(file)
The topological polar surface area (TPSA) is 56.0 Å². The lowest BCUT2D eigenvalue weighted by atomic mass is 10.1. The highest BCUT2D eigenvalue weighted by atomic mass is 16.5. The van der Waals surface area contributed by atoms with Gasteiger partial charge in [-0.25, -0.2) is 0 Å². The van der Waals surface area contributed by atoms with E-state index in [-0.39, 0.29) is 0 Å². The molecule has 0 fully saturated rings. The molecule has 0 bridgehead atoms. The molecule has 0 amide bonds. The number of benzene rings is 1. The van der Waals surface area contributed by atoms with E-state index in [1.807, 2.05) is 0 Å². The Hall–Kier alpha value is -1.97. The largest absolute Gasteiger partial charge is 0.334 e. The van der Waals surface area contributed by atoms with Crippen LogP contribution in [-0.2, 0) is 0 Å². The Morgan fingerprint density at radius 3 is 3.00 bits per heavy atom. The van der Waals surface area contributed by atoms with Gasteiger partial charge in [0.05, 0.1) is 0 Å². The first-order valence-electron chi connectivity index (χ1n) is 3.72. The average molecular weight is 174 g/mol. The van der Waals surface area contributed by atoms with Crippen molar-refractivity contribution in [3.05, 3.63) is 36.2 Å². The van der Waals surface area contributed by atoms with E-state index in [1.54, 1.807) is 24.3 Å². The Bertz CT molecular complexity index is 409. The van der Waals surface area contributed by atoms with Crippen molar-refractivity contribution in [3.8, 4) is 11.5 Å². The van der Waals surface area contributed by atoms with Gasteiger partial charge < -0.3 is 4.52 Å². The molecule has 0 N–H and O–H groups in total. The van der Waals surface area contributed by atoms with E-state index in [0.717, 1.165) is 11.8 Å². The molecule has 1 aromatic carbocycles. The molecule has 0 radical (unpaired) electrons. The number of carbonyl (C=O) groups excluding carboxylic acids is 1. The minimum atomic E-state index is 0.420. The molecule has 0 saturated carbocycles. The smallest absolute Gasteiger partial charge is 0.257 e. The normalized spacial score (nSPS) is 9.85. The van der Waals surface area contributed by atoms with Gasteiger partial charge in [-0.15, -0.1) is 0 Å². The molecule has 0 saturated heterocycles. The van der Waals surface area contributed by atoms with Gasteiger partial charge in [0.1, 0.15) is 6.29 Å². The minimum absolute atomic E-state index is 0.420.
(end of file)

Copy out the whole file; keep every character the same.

The topological polar surface area (TPSA) is 56.0 Å². The lowest BCUT2D eigenvalue weighted by atomic mass is 10.1. The highest BCUT2D eigenvalue weighted by atomic mass is 16.5. The van der Waals surface area contributed by atoms with Gasteiger partial charge in [-0.25, -0.2) is 0 Å². The van der Waals surface area contributed by atoms with E-state index in [-0.39, 0.29) is 0 Å². The molecule has 0 fully saturated rings. The molecule has 0 bridgehead atoms. The molecule has 0 amide bonds. The number of benzene rings is 1. The van der Waals surface area contributed by atoms with E-state index in [1.807, 2.05) is 0 Å². The Hall–Kier alpha value is -1.97. The largest absolute Gasteiger partial charge is 0.334 e. The van der Waals surface area contributed by atoms with Crippen LogP contribution in [-0.2, 0) is 0 Å². The Morgan fingerprint density at radius 3 is 3.00 bits per heavy atom. The van der Waals surface area contributed by atoms with Gasteiger partial charge in [0.05, 0.1) is 0 Å². The first-order valence-electron chi connectivity index (χ1n) is 3.72. The average molecular weight is 174 g/mol. The van der Waals surface area contributed by atoms with Crippen molar-refractivity contribution in [3.05, 3.63) is 36.2 Å². The van der Waals surface area contributed by atoms with E-state index in [1.54, 1.807) is 24.3 Å². The Bertz CT molecular complexity index is 409. The van der Waals surface area contributed by atoms with Crippen molar-refractivity contribution in [3.8, 4) is 11.5 Å². The van der Waals surface area contributed by atoms with Gasteiger partial charge < -0.3 is 4.52 Å². The molecule has 0 N–H and O–H groups in total. The van der Waals surface area contributed by atoms with E-state index in [0.717, 1.165) is 11.8 Å². The molecule has 1 aromatic carbocycles. The molecule has 0 radical (unpaired) electrons. The number of carbonyl (C=O) groups excluding carboxylic acids is 1. The minimum atomic E-state index is 0.420. The molecule has 0 saturated carbocycles. The smallest absolute Gasteiger partial charge is 0.257 e. The normalized spacial score (nSPS) is 9.85. The van der Waals surface area contributed by atoms with Gasteiger partial charge in [-0.15, -0.1) is 0 Å². The molecule has 0 saturated heterocycles. The van der Waals surface area contributed by atoms with Gasteiger partial charge in [0.1, 0.15) is 6.29 Å². The minimum absolute atomic E-state index is 0.420.